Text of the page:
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Your Dog could Land You in Big Trouble When You are Driving!

Whether you are setting off for a day out or are going away on holiday, you may have your dog in the car with you. This is not a problem if your dog is properly secured. But if it isn’t, you could find yourself in serious trouble.

Rule 57 of the highway code states: "When in a vehicle make sure dogs or other animals are suitably restrained so they cannot distract you while you are driving or injure you, or themselves, if you stop quickly."

Unrestrained Pets

If you drive with an unrestrained pet in the car you are putting yourself, your passengers and your pet in danger. Your actions could result in a fine of up to £2500 and may even invalidate your insurance. Breaching the highway code isn’t, in itself, an offence, but you might be considered to be driving without due care and attention, especially if you cause an accident when distracted by your pooch. If an unrestrained pet is deemed to be the cause of an accident, your insurer is likely to refuse to pay out.

Top Tips for Driving with Dogs in The Car

Driving with pets in the car is always tricky, even if they are restrained as it is hard to ignore them! Your car’s interior can also represent a threat to your dog’s wellbeing. But there are ways to minimise your chances of experiencing a disaster:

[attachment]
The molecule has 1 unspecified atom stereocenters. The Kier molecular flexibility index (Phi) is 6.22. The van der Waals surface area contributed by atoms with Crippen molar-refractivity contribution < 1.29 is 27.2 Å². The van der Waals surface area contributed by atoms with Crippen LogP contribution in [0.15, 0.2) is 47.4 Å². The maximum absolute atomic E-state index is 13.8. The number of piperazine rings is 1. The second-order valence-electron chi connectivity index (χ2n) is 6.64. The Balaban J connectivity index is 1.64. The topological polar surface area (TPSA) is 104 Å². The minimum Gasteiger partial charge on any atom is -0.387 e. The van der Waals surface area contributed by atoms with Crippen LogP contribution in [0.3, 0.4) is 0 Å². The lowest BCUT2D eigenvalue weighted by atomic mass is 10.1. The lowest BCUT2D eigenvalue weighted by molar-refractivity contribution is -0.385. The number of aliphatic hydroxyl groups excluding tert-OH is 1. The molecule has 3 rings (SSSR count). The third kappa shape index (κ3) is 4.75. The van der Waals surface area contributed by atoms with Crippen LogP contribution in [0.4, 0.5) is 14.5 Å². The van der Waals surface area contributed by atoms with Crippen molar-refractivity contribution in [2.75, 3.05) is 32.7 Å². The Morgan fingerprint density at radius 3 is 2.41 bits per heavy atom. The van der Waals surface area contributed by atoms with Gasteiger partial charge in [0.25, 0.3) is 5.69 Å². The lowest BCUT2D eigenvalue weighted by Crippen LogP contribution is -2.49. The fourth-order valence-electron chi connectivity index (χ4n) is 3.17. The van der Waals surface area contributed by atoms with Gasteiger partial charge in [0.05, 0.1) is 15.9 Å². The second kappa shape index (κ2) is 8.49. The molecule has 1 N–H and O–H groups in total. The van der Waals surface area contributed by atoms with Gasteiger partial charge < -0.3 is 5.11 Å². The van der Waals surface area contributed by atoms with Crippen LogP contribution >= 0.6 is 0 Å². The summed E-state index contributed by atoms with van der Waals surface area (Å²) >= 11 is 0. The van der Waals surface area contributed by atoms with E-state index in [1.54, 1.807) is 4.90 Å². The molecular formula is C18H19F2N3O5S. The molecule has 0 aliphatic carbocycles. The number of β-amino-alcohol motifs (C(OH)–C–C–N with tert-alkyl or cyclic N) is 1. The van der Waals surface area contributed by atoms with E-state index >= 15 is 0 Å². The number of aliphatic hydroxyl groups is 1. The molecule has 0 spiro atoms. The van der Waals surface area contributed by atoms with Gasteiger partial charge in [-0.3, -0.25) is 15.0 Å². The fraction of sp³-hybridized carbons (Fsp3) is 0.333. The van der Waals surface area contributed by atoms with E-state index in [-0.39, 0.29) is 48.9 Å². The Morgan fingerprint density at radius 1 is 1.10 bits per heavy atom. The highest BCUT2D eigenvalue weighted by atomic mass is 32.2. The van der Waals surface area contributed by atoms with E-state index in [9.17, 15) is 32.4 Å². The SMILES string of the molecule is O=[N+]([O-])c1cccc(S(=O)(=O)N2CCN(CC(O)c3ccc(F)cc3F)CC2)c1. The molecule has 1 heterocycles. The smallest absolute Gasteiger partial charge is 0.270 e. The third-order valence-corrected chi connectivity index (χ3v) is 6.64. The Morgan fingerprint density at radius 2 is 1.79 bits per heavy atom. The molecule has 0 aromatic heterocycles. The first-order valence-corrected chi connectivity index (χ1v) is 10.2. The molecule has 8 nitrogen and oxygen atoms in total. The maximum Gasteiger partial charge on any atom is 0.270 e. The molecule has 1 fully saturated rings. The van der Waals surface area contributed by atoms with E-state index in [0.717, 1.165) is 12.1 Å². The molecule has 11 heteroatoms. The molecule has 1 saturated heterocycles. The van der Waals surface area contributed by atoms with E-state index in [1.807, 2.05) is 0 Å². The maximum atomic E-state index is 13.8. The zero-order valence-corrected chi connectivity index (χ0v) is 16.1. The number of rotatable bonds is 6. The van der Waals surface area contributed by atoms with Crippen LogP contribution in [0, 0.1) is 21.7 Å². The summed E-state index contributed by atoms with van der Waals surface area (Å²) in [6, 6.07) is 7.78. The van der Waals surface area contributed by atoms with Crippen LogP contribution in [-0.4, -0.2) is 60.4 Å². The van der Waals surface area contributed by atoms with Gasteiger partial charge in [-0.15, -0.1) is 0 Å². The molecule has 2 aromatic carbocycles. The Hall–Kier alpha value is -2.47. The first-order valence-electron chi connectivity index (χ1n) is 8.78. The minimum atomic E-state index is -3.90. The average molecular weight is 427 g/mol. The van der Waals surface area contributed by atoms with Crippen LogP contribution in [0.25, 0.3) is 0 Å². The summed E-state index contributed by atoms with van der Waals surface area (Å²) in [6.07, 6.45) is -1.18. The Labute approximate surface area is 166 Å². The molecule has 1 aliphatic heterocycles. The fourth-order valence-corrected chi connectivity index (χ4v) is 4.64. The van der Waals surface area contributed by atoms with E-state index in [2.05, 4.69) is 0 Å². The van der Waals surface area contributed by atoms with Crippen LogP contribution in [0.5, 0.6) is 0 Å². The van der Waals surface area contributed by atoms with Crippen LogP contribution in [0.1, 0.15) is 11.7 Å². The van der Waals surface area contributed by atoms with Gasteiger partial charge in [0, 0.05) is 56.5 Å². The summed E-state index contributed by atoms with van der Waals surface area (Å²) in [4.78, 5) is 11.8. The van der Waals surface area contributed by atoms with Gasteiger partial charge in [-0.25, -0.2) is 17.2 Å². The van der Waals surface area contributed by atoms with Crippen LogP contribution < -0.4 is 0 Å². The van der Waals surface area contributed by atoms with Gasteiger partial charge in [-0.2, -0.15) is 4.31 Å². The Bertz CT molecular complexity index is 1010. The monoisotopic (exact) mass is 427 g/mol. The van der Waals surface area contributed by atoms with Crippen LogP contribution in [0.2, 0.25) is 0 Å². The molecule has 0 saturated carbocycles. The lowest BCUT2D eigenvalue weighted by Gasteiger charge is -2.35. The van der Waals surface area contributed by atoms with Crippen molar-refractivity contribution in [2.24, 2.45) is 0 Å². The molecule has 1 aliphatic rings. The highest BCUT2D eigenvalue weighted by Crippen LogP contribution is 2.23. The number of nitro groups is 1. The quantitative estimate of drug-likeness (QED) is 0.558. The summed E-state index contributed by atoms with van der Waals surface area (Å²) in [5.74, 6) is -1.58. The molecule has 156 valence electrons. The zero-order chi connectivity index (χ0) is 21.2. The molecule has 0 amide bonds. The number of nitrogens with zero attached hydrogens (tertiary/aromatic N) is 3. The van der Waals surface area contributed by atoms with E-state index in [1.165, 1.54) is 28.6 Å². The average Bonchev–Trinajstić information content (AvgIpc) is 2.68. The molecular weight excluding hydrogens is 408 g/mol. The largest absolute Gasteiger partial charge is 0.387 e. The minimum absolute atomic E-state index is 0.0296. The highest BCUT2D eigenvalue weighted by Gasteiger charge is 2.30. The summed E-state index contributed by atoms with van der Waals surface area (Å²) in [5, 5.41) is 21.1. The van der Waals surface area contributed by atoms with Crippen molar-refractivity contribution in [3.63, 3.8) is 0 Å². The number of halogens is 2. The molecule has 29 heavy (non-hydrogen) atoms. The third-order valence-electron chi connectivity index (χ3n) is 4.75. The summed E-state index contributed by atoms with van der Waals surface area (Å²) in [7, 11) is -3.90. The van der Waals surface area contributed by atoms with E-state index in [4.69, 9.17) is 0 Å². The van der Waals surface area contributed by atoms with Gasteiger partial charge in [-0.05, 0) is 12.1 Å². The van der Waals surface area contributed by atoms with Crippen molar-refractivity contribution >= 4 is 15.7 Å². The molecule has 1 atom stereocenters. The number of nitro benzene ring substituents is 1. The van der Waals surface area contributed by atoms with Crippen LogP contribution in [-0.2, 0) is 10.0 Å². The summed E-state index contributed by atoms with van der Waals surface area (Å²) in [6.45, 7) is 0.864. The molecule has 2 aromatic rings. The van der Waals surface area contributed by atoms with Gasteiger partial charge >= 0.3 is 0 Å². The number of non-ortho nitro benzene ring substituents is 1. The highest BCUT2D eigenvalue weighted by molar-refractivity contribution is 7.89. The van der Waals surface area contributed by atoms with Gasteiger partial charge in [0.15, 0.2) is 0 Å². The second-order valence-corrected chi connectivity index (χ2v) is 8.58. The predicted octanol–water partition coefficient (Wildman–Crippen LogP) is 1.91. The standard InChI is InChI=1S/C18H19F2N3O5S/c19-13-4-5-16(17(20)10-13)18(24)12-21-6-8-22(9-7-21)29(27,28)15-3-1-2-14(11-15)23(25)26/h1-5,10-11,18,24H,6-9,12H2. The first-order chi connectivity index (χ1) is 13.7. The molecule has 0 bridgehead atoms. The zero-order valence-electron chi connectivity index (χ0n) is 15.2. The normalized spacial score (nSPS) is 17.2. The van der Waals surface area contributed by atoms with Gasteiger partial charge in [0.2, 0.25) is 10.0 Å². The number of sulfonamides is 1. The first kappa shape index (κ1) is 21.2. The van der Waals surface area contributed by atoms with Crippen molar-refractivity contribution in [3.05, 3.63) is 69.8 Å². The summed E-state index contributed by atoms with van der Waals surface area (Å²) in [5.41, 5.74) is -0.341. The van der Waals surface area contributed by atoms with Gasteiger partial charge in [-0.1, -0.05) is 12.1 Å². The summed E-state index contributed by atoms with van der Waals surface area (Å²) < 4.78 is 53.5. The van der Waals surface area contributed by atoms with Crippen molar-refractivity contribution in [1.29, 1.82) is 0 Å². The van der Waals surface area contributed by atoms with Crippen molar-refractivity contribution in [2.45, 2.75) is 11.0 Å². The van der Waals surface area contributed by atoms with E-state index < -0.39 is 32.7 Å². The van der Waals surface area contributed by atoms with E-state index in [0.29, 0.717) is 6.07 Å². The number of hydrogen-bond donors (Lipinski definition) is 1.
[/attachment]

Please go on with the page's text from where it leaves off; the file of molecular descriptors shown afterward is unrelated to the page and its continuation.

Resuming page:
• Don’t ever allow your dog to ride with its head hanging out of the window. You never know what is around the next corner and you may have to move closer to the side of the road without warning.
  • Always travel with a large water bottle in the car in case your pet overheats and need to be cooled down as a matter of urgency.
  • Use sunshades on your windows in hot summer weather and never leave your pet in a car unattended. They can overheat extremely quickly.
  • Don’t feed your pet within two hours of starting out, in case they become affected by motion sickness.
  • Keep a supply of pet food in the car in case you become stuck in traffic and your journey takes a lot longer than you had anticipated.
  • Travel with a bowl for your dog’s food and drinking water.
  • Always secure your pet in a cage or via a harness attached to the seatbelt system. A cage should be large enough to allow your dog to turn around, to sit upright and preferably to stand up.
  • Place an old blanket over your seat or boot, even if your pet is in a cage. This will catch any accidents and will protect your interior from scrapes.
  • Stop every two hours for a toilet break and to allow your dog to exercise a little.
  • Take great care when letting your pet out of the car or their cage when you are adjacent to the road. They will be keen to get out and could jump past you in an instant. It is best to hold their collar or harness until you have attached their lead.
  • Don’t turn around to look at your pet whilst you are driving. If you frequently feel the need to do this, invest in a mirror that will enable you to see behind you. These were evolved to help parents to keep an eye on their kids but are equally useful for pets!


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